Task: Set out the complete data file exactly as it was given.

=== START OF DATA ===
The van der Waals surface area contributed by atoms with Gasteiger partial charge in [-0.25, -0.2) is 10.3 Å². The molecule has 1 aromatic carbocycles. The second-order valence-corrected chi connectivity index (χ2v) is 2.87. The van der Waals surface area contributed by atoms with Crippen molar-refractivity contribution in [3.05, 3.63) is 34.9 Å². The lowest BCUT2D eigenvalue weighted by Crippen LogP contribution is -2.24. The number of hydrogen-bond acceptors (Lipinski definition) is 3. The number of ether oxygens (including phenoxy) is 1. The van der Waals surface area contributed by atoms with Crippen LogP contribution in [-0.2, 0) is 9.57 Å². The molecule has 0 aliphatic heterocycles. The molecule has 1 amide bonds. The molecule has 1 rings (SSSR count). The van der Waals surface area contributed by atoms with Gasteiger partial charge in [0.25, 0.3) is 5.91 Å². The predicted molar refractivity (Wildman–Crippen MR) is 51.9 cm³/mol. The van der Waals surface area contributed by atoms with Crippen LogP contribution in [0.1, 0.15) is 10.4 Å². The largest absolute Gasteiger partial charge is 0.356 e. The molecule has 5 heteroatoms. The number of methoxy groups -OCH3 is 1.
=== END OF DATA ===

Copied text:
The van der Waals surface area contributed by atoms with Gasteiger partial charge in [-0.25, -0.2) is 10.3 Å². The molecule has 1 aromatic carbocycles. The second-order valence-corrected chi connectivity index (χ2v) is 2.87. The van der Waals surface area contributed by atoms with Crippen molar-refractivity contribution in [3.05, 3.63) is 34.9 Å². The lowest BCUT2D eigenvalue weighted by Crippen LogP contribution is -2.24. The number of hydrogen-bond acceptors (Lipinski definition) is 3. The number of ether oxygens (including phenoxy) is 1. The van der Waals surface area contributed by atoms with Crippen LogP contribution in [-0.2, 0) is 9.57 Å². The molecule has 0 aliphatic heterocycles. The molecule has 1 amide bonds. The molecule has 1 rings (SSSR count). The van der Waals surface area contributed by atoms with Gasteiger partial charge in [0.25, 0.3) is 5.91 Å². The predicted molar refractivity (Wildman–Crippen MR) is 51.9 cm³/mol. The van der Waals surface area contributed by atoms with Crippen LogP contribution in [0.1, 0.15) is 10.4 Å². The largest absolute Gasteiger partial charge is 0.356 e. The molecule has 5 heteroatoms. The number of methoxy groups -OCH3 is 1.